Friday, November 21, 2008

Some Good News

This post is dedicated to Richard, who sent me a note in one of the comments that went something like this: "As you may know I am on strike, so I need some good news from you!" So, to all those on strike at York: represent! Thank you for standing up for the rights of all of us union folk, especially since this union folk is so far away and missing all the action. And, since I do aim to please, here is Some Good News, Richard, which I do hope cheers you. (is that even proper grammar? anyway - )

Academically, I am a very happy woman. Well, I'm happy anyway, but especially happy academically! I made a difficult decision two weeks ago, and am pleased with this decision. As I had outlined in an earlier post, the plan was to take five courses this semester. Unfortunately, there was a scheduling conflict with two of these classes: God, Man and History in the Ancient Near East (G,M&H) and Creative Writing(CW). What to do? I decided that as much as I love CW workshops, I'm writing creatively all the time and G,M&H is presenting me with new material that I know will prove to be inspirational fodder for my writing in general and my thesis in particular. I chose the latter, knowing that I will catch up with the CW prof next semester in her Literary Translation Workshop.

Here is my extremely delicious dilemna: how to choose which class is my favourite? I'm up every morning at 6, so excited to start my day. The classes are quite small: 6 in Shekhinah; 10 or 12 in G,M&H; 12 in Biblical Hebrew (which is large compared to our little group at York!); and around 20 in Modern Hebrew. In the course on the Shekhinah, we're reading Scholem and Tishby right now, all about the En-Sof, the Sefirot and the Shekhinah. Dr. Iris Felix is fantastic to listen to: her style of explaining these very esoteric and (often) confusing concepts is so down-to-earth, and it's all said in this fantastic NY accent. We sat and chatted during one of our cawfee breaks and she's just as interesting to speak with/listen to outside of class as she is while teaching.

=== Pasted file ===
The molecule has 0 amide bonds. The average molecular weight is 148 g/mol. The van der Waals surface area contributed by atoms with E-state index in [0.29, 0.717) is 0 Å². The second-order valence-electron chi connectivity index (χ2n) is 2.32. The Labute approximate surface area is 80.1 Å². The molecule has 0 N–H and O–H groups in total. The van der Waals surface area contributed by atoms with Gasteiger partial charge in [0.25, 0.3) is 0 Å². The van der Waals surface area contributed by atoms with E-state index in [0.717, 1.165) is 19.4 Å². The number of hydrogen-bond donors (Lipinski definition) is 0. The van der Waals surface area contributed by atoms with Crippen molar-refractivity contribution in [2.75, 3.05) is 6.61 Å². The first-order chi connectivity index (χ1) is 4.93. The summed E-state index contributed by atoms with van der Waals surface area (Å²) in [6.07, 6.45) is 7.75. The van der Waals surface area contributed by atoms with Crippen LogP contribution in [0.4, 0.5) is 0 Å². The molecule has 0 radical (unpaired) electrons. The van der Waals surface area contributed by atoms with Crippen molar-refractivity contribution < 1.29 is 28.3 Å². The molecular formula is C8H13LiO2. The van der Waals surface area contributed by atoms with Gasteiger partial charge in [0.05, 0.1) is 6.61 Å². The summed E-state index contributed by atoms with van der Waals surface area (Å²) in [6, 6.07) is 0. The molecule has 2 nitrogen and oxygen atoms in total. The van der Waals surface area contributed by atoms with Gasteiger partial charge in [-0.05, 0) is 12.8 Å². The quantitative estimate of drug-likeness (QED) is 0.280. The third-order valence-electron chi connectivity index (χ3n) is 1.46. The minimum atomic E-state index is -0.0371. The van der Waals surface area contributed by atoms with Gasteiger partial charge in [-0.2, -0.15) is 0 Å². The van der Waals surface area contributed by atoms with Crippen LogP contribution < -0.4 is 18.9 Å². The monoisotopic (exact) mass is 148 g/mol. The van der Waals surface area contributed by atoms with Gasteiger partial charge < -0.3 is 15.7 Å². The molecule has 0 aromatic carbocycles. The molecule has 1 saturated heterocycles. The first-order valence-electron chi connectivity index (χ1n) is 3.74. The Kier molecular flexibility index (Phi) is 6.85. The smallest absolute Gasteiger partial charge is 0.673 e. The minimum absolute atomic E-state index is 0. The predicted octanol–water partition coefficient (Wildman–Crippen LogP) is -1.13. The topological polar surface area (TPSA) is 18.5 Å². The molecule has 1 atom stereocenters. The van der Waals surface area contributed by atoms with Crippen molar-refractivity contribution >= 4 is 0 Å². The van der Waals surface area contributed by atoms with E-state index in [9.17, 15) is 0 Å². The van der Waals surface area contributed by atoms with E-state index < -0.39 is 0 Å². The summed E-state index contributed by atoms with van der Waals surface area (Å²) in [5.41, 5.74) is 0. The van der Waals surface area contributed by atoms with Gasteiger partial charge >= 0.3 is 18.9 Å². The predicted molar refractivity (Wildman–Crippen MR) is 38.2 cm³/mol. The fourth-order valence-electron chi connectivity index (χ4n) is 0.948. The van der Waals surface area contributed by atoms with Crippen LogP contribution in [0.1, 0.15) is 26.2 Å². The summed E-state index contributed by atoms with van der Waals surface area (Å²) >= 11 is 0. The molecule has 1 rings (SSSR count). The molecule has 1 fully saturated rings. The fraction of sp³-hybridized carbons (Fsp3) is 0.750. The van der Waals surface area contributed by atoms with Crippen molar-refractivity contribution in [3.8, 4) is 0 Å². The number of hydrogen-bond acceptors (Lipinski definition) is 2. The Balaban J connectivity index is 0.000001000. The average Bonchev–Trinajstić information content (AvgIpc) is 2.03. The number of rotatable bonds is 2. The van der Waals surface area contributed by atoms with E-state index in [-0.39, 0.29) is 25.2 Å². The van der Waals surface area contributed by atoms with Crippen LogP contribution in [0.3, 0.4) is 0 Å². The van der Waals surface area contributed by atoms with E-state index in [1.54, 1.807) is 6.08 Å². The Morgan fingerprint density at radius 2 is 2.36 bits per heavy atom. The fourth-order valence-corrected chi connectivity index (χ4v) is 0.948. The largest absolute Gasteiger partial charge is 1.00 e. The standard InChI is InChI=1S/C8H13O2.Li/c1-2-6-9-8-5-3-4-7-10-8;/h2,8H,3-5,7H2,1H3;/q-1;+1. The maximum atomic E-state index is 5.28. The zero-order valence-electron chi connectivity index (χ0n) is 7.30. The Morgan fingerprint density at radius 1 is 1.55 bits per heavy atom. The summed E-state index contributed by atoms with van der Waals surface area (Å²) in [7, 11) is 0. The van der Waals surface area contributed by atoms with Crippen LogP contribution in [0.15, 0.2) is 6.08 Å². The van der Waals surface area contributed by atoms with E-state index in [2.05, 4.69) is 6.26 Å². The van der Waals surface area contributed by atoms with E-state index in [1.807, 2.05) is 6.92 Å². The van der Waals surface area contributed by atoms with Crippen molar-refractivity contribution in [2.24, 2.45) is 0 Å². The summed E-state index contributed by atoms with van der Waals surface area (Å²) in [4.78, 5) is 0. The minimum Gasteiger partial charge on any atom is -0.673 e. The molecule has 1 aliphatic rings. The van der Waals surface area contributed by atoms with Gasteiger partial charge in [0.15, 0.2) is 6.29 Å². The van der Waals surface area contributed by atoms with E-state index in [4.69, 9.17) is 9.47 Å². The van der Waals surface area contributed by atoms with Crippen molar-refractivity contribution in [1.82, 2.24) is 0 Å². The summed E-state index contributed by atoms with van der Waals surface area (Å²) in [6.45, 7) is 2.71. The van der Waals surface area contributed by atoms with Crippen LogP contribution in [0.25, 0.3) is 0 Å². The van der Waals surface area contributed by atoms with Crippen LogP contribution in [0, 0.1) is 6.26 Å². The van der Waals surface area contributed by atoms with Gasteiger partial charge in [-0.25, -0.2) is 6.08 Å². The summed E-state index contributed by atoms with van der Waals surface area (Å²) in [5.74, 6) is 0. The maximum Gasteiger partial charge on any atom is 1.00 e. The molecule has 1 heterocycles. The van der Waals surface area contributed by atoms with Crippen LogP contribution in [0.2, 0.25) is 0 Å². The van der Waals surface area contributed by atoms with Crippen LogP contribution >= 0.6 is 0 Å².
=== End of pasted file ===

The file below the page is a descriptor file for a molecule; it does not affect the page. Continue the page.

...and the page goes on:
I just had my first conversation with Wayne Horowitz (G,M&H) after class last wednesday. It was very funny, because the logo on his sweatshirt said "Batchawana Bay, Canada," so I asked him where that is. Being Canadian and all, I thought it was important to learn more about my country. It turns out it's near Sault Ste. Marie. (Yay, Ontario! Boo, T, for not knowing my country so well...but it's soooo big!) So, we started chatting and it turns out he knows all about Maidman's list of epigraphic sources concerning (and please correct me if I'm wrong or not-quite-right) the history of Israel and the ANE, as provided by ostraca, tablets, steles, etc, as discovered through archaeological excavations. (Epigraphy [Greek, ἐπιγραφή — "written upon"] is the study of inscriptions or epigraphs engraved into stone or other durable materials, or cast in metal, the science of classifying them as to cultural context and date, elucidating them and assessing what conclusions can be deduced from them. [...] Epigraphy is a primary tool of archaeology when dealing with literate cultures. This collection of epigraphic sources is the primary text Maidman uses in his History of Israel Without the Bible course, a course that is offered by invitation only, a course that Richard has taken and Rob is taking now. So, Prof. Horowitz and I had a lovely chat about the family of the Mesopotamian pantheon and the (tentative) thought I had about the correlation of such a family and the Israelite family of the 12 tribes, about Maidman and how generous a person he has been to me and his very cool epigraphic collection, about historical novels set in Mesopotamia which I need to read, and Batchawana Bay. The material in this course is fascinating and, Richard, rest easy: you will be receiving the syllabus and bibliography shortly. It's early days, but I'm digging Jacobsen.